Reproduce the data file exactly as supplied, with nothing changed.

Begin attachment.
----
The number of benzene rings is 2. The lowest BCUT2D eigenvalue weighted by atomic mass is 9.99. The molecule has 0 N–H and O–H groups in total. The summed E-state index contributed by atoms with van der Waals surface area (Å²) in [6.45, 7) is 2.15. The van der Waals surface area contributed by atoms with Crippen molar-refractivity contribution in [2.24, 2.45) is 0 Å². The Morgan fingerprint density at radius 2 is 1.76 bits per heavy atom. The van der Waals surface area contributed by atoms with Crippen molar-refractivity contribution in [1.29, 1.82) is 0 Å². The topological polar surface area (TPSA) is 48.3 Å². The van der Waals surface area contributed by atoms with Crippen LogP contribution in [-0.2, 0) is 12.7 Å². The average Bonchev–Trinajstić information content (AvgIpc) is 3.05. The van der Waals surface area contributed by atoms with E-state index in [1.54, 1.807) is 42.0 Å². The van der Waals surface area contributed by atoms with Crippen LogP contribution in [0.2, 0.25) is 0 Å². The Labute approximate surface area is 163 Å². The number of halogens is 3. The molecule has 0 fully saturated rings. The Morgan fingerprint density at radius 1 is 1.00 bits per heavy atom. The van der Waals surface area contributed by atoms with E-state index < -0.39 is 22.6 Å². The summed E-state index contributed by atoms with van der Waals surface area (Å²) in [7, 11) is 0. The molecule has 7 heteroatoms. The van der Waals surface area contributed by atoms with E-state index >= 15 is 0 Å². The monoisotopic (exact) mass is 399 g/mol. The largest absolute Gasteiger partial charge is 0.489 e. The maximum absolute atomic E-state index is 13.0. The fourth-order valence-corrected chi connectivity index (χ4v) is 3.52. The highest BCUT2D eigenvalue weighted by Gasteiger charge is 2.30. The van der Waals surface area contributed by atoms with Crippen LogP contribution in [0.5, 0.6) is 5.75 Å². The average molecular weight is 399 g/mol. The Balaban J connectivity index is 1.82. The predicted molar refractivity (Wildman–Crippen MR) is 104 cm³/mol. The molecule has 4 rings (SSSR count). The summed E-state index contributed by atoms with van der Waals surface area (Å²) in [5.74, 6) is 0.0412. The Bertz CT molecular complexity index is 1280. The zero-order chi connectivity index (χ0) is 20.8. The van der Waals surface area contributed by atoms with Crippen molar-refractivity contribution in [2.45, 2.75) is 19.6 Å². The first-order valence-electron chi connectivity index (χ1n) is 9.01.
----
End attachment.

The number of benzene rings is 2. The lowest BCUT2D eigenvalue weighted by atomic mass is 9.99. The molecule has 0 N–H and O–H groups in total. The summed E-state index contributed by atoms with van der Waals surface area (Å²) in [6.45, 7) is 2.15. The van der Waals surface area contributed by atoms with Crippen molar-refractivity contribution in [2.24, 2.45) is 0 Å². The Morgan fingerprint density at radius 2 is 1.76 bits per heavy atom. The van der Waals surface area contributed by atoms with Crippen molar-refractivity contribution in [1.29, 1.82) is 0 Å². The topological polar surface area (TPSA) is 48.3 Å². The van der Waals surface area contributed by atoms with Crippen LogP contribution in [-0.2, 0) is 12.7 Å². The average Bonchev–Trinajstić information content (AvgIpc) is 3.05. The van der Waals surface area contributed by atoms with E-state index in [1.54, 1.807) is 42.0 Å². The van der Waals surface area contributed by atoms with Crippen LogP contribution in [0.2, 0.25) is 0 Å². The Labute approximate surface area is 163 Å². The number of halogens is 3. The molecule has 0 fully saturated rings. The Morgan fingerprint density at radius 1 is 1.00 bits per heavy atom. The van der Waals surface area contributed by atoms with E-state index < -0.39 is 22.6 Å². The summed E-state index contributed by atoms with van der Waals surface area (Å²) in [7, 11) is 0. The molecule has 7 heteroatoms. The van der Waals surface area contributed by atoms with E-state index >= 15 is 0 Å². The monoisotopic (exact) mass is 399 g/mol. The largest absolute Gasteiger partial charge is 0.489 e. The maximum absolute atomic E-state index is 13.0. The fourth-order valence-corrected chi connectivity index (χ4v) is 3.52. The highest BCUT2D eigenvalue weighted by Gasteiger charge is 2.30. The van der Waals surface area contributed by atoms with Crippen LogP contribution in [0.5, 0.6) is 5.75 Å². The average molecular weight is 399 g/mol. The Balaban J connectivity index is 1.82. The predicted molar refractivity (Wildman–Crippen MR) is 104 cm³/mol. The molecule has 4 rings (SSSR count). The summed E-state index contributed by atoms with van der Waals surface area (Å²) in [5.74, 6) is 0.0412. The Bertz CT molecular complexity index is 1280. The zero-order chi connectivity index (χ0) is 20.8. The van der Waals surface area contributed by atoms with Crippen molar-refractivity contribution in [2.45, 2.75) is 19.6 Å². The first-order valence-electron chi connectivity index (χ1n) is 9.01.